How can data science make a true market impact? Partnerships, particularly amongst open source communities. As IBM solidifies its enterprise strategies around data demands, two new partnerships emerge: one with Continuum Analytics, Inc., advancing open-source analytics for the enterprise; and another with Galvanize, initiating a Data Science for Executives program. Continuum Analytics, the creator and driving force behind Anaconda — a leading open data science platform powered by Python — has allied with IBM to advance open-source analytics for the enterprise. Data scientists and data engineers in open-source communities can now embrace Python and R to develop analytic and machine learning models in the Spark environment through its integration with IBM’s DataWorks Project. The new agreement between IBM and Galvanize, which provides a dynamic learning community for technology, will offer an assessment, analysis and training element for Galvanize’s Data Science for Executives program. This program empowers corporations to better understand, use and maximize the value of their data. The program will support IBM’s DataFirst Method, a methodology that IBM says provides the strategy, expertise and game plan to help ensure enterprise customers’ succeed on their journey to become a data-driven business.
  • Apache Spot: open source big data analytics for cyber
  • Chinese open source blockchain startup Antshares raises $4.5M through crowdsourcing [Ed: Microsoft-connected]
  • August and September 2016: photos from Pittsburgh and Fresno
  • Libre Learn Lab: a summit on freely licensed resources for education
    Libre Learn Lab is a two-day summit for people who create, use and implement freely licensed resources for K-12 education, bringing together educators, policy experts, software developers, hardware hackers, and activists to share best practices and address the challenges of widespread adoption of these resources in education. The 2nd biennial conference is Saturday, October 8th, and Sunday, October 9th, at the MIT Tang Center. The keynote addresses will be delivered by the FSF’s own Richard M. Stallman, former Chief Open Education Advisor Andrew Marcinek and founder of HacKIDemia Stefania Druga. At the event, there will be a special tribute to Dr. Seymour Papert (the father of educational computing) by Dr. Cynthia Solomon.

Security Leftovers

  • Friday's security advisories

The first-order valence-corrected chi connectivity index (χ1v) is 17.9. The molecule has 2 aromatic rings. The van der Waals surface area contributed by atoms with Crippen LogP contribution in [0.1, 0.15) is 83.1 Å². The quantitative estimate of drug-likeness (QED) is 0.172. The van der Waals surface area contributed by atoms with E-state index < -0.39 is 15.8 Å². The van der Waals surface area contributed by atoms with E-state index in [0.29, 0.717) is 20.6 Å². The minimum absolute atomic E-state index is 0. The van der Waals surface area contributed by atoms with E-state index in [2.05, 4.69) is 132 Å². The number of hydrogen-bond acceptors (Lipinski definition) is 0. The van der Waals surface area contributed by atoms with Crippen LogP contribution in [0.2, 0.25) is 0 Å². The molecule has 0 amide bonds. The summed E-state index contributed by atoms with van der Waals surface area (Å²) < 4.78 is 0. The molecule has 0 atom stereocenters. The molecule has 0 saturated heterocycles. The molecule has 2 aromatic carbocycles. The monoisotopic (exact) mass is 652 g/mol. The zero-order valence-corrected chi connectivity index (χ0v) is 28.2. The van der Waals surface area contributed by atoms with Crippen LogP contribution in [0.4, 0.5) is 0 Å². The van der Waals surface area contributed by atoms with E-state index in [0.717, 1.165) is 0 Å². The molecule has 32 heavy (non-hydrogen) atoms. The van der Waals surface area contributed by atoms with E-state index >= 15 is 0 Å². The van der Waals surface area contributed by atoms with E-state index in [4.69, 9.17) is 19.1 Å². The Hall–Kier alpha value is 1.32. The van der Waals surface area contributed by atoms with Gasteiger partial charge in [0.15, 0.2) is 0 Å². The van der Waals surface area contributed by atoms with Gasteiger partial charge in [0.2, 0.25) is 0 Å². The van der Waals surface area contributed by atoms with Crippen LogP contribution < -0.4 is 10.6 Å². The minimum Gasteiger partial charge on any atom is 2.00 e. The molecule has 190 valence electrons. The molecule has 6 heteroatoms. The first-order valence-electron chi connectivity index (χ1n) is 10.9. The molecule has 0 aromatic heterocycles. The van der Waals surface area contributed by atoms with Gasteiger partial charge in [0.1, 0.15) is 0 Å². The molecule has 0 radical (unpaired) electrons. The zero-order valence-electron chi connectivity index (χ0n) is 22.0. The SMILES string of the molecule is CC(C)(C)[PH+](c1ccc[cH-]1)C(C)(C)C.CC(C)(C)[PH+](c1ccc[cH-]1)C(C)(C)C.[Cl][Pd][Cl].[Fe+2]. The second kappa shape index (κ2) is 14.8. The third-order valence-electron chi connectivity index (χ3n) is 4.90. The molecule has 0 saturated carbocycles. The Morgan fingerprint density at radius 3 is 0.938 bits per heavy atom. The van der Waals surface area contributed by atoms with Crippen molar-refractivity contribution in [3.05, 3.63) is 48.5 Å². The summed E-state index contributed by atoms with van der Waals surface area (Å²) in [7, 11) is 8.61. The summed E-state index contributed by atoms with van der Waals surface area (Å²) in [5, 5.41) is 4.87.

• ICANN grinds forward on crucial DNS root zone signing key update
    The Internet Corporation for Assigned Names and Numbers is moving -- carefully -- to upgrade the DNS root zone key by which all domains can be authenticated under the DNS Security Extensions protocol. ICANN is the organization responsible for managing the Domain Name System, and DNS Security Extensions (DNSSEC) authenticates DNS responses, preventing man-in-the-middle attacks in which the attacker hijacks legitimate domain resolution requests and replaces them with fraudulent domain addresses. DNSSEC still relies on the original DNS root zone key generated in 2010. That 1024-bit RSA key is scheduled to be replaced with a 2048-bit RSA key next October. Although experts are split over the effectiveness of DNSSEC, the update of the current root zone key signing key (KSK) is long overdue.
  • Cybersecurity isn't an IT problem, it's a business problem
    The emergence of the CISO is a relatively recent phenomenon at many companies. Their success often relies upon educating the business from the ground up. In the process, companies become a lot better about how to handle security and certainly learn how not to handle it. As a CIO, knowing the pulse of security is critical. I oversee a monthly technology steering committee that all the executives attend. The CISO reports during this meeting on the state of the security program. He also does an excellent job of putting risk metrics out there, color coded by red, yellow, and green. This kind of color grading allows us to focus attention on where we are and what we’re doing about it.